When one is on a trip in China and is having his food, one thing seemed certain – there is plenty of non-halal food and Chinese tea (of various grade and quality) to go around (although fast food and other foreign food seemed to be in favour at a certain part of the city especially at the financial district). And there were also the highly nutritious mushrooms.
Read Part 1 here
Read Part 2 here
Read Part 3 here
I realized now that at almost every dish we had for dinner, at least one would be mushroom dish and although we were wary of the possibility of mushroom poisoning (being in China), it quickly became our must-have dish every time we have dinner.
Out of the many mushroom dishes we had, the above dish is our favourite – good enough to be eaten on its own, we had once ordered 2 plates of it. The dish was really simple but what makes the huge difference is the type of mushroom they used to cook and the way they cook it – simple frying of the mushroom with sweet sauce and the juicy broccoli.
When eaten it is almost crunchy with a smoother texture added to it and it is not that oily too. I am trying to find the same dish back home but have not seen one yet.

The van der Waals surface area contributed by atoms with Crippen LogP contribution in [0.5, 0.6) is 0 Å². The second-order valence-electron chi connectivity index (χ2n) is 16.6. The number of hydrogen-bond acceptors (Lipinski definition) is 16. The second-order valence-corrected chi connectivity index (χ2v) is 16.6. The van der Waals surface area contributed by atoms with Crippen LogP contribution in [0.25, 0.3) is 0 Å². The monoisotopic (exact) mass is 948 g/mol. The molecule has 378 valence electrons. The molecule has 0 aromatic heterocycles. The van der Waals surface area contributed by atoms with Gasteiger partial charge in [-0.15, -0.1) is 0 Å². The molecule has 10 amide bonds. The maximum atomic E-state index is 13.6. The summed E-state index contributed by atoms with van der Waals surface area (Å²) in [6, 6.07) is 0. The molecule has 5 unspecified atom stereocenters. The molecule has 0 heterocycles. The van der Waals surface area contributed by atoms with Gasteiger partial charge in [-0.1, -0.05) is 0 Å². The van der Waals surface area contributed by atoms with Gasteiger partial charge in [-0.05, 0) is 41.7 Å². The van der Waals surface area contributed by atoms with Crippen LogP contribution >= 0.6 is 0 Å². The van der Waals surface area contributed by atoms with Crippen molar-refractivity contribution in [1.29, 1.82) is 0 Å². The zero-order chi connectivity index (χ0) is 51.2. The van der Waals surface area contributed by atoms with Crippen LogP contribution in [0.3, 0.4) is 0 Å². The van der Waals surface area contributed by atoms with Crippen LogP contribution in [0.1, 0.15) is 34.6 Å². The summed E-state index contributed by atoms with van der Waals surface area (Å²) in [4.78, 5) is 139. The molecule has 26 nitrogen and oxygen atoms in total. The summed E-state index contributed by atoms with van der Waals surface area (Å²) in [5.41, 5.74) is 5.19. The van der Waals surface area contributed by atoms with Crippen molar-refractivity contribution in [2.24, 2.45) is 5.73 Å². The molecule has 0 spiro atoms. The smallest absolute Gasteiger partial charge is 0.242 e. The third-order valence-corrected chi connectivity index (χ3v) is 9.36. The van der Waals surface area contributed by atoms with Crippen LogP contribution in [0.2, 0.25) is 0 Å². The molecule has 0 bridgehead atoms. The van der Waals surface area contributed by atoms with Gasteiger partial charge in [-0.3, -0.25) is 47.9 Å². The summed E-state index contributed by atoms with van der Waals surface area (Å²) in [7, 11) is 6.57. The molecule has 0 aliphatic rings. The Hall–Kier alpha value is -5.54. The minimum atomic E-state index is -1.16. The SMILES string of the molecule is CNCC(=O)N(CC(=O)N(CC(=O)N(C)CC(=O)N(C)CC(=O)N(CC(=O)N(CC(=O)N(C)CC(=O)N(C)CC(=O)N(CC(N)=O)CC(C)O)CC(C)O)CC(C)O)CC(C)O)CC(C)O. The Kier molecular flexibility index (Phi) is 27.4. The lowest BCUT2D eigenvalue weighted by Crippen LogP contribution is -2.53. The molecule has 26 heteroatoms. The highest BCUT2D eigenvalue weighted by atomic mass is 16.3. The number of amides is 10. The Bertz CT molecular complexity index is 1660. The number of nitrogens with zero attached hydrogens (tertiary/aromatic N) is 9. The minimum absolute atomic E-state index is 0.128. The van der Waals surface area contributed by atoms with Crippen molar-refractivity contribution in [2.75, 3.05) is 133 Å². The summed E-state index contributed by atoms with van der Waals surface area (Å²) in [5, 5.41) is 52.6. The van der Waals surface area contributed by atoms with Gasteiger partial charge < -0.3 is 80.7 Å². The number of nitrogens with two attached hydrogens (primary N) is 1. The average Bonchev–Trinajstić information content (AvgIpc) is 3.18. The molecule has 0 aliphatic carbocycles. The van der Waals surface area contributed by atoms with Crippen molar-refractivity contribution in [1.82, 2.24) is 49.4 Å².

The above baby mushrooms dish was also good for our taste but the portions of the baby mushrooms were too small for us. The other things in the dish – vegetables and tofu somehow made up for the lack of portion.
Mixed vegetables (can’t recall what else was in there) – Shanghai-style – most of the bowls served is small-sized, so when the waitresses serve our food, it is often served almost overflowing as you can see above and that makes it a bit delicate when one who is used to eat with spoon & fork, is picking the food (which is often made slippery due to the cornflour) with chopsticks.
Larger chunks of mushrooms and light soy sauce – another pure mushroom dish that we had but this time for lunch (we decided to pool our lunch money and go for cooked dishes instead).
Interestingly it was not that salty despite it was rather heavy with the soy sauce (maybe because we had other dishes that compensated the taste or was it the tea that we were having, I am not sure).
Having plenty of vegetables seemed to be a better idea than having meat from an unknown source or fat-laden meat – it was “light” on the stomach too. I rarely take mushrooms when in Malaysia – there are not many Malaysian dishes that go heavily with mushrooms.
The only time I encountered mushrooms (often button mushrooms) these days is when we go for Chinese food for dinner (or when one cooks soup at home).
To be continued…